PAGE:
-50 pages: I've got 25 pages written (well, 28 if you count bibliography). I handed in this draft to my research supervisor last week and got it back a few days ago... and I've been avoiding it since then. I need to organize the crap out of it and elaborate on a lot of points. It'll get done. Probably. I'm on track, at least. I just need to think hard on my exact argument. I've thought of a brilliant framing device for it... but I need to sit down and write a really brilliant sentence or two that epically and concisely sums up my argument. 

On a separate note, here is something to make you smile, especially if you've watched Martin Freeman in BBC's modern adaptation of Sherlock. <3

beboots: (Canada "discovery" history)
 Good evening, everyone! Happy Valentines day, for those of you who celebrate it! 

First, a brief link recommendation. If you've never heard of Postsecrets, you should definitely check them out: essentially, people send in anonymous postcards with their secrets on them. Some are sad, some are quirky, some are touching, and all are absolutely awesome. This week they have a Valentine-themed series of postcard secrets for you to look at. This one was my favourite: 

Furthermore, the Edmonton Journal (which, along with the National Post, I read almost every day to keep up with news about the world) apparently held a contest for the best Edmonton-themed Valentines cards, most of them poking fun at the city. This particular one was my absolute favourite, mostly because I had to cross that bridge five days a week to get to Fort Edmonton this past summer. It was murder during rush hour when it was down to one lane. >_<; It's been under construction for at least two and half years.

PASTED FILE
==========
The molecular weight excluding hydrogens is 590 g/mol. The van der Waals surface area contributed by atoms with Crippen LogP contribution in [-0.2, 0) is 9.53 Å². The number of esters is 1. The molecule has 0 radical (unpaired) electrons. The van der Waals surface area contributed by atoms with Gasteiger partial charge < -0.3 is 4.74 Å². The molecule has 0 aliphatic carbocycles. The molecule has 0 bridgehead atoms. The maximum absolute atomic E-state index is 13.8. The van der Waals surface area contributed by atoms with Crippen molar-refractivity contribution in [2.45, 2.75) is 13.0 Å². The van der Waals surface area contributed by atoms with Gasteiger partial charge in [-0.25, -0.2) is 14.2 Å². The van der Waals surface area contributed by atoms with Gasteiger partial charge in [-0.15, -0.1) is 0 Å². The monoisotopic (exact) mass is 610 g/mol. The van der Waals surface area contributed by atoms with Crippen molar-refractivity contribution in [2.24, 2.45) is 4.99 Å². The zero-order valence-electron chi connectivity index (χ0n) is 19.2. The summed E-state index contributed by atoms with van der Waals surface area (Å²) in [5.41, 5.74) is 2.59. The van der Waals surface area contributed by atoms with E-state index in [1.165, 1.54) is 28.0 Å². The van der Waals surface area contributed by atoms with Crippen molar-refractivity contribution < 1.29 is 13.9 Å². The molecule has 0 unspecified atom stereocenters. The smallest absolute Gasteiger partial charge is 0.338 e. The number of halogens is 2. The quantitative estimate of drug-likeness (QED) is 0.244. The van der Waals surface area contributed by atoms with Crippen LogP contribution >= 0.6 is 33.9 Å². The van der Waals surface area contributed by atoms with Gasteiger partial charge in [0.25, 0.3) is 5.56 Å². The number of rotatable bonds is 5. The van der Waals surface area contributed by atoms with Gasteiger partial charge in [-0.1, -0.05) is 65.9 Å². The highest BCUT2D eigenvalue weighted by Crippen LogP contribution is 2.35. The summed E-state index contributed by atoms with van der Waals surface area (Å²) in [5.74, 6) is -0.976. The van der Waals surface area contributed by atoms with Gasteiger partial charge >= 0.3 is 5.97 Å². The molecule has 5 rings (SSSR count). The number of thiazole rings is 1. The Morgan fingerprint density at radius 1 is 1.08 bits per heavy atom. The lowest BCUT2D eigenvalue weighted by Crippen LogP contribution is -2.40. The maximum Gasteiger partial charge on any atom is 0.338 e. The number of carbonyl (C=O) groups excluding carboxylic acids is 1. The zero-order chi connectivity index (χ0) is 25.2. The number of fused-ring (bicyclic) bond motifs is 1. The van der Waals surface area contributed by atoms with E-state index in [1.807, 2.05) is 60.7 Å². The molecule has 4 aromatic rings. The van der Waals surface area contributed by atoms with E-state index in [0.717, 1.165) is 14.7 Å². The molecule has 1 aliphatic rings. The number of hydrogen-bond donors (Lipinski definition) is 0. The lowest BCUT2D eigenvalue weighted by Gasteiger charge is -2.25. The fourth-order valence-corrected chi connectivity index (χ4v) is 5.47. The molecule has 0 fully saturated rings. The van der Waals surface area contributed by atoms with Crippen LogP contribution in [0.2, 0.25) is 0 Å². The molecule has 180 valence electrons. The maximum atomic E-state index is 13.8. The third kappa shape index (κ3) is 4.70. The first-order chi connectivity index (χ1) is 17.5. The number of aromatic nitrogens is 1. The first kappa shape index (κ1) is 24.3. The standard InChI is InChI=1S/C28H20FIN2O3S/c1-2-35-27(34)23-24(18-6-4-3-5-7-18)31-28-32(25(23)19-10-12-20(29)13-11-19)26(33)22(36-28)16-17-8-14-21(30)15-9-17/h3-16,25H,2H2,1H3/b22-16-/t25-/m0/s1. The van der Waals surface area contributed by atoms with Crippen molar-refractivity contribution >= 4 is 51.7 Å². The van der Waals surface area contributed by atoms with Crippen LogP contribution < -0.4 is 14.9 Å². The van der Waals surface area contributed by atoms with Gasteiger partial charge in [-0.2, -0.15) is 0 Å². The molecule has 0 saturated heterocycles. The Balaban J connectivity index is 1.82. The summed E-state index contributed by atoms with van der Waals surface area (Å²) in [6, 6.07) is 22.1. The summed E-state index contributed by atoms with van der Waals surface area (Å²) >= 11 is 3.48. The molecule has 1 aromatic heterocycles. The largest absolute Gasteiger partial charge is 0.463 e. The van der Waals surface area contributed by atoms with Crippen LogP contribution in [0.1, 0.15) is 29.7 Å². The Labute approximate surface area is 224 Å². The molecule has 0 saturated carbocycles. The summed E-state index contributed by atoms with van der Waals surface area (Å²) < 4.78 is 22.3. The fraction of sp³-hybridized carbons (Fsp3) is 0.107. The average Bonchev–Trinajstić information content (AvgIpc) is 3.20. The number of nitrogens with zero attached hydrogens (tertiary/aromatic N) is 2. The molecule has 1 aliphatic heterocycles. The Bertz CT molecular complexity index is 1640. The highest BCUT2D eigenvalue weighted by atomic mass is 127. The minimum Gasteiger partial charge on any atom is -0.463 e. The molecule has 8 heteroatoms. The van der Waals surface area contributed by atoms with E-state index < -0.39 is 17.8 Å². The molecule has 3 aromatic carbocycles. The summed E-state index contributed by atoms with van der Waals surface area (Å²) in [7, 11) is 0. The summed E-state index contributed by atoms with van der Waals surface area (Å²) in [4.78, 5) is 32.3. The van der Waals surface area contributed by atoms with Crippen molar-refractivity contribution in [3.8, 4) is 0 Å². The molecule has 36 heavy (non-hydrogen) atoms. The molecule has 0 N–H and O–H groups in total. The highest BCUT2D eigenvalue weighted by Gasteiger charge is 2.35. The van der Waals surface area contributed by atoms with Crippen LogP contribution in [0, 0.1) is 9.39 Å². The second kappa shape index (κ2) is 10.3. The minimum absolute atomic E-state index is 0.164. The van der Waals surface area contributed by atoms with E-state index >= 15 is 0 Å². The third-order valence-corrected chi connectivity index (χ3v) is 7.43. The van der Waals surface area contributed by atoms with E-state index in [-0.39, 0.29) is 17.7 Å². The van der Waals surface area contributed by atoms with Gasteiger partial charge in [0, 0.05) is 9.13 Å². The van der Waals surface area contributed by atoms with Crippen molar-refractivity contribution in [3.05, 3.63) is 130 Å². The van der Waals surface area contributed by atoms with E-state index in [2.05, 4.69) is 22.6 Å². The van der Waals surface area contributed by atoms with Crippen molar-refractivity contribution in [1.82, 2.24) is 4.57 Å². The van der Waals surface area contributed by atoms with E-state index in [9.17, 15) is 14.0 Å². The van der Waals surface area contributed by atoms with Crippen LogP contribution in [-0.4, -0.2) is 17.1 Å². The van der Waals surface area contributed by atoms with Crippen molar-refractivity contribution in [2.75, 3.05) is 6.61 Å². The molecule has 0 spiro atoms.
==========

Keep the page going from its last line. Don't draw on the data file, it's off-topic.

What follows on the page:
For more, see here!

As a side note, I did celebrate this Valentine's Day as a single person. Here's hoping that I shall find my true love in the coming year! :) I should mention that I mostly enjoy Valentine's Day because it also doubles as my dearest mother's birthday! We have flowers and chocolate about the house, then, regardless of the state of our personal lives. :) Happy birthday, mother mine! Now, tomorrow is the holiday I look forward to even more than the events of St. Valentine... Cheap Chocolate Day! Celebrated: wherever chocolate is sold!

On a final note... I actually began writing this post in response to the lovely surprise left for me at [ profile] atla_valentine. I hadn't realized that people would leave me messages! :)  They made me smile. Therefore, my original plan had been, in response to people writing lovely flattering things about the history dorkery that goes on in this journal, to write a post about some of the crazy little tidbits I've been learning about in my History of Translation class... which just so happens to be what I'm studying for at the moment (even as I procrastinate reviewing for the midterm to write this post). I'll get around to that very soon! It will still happen!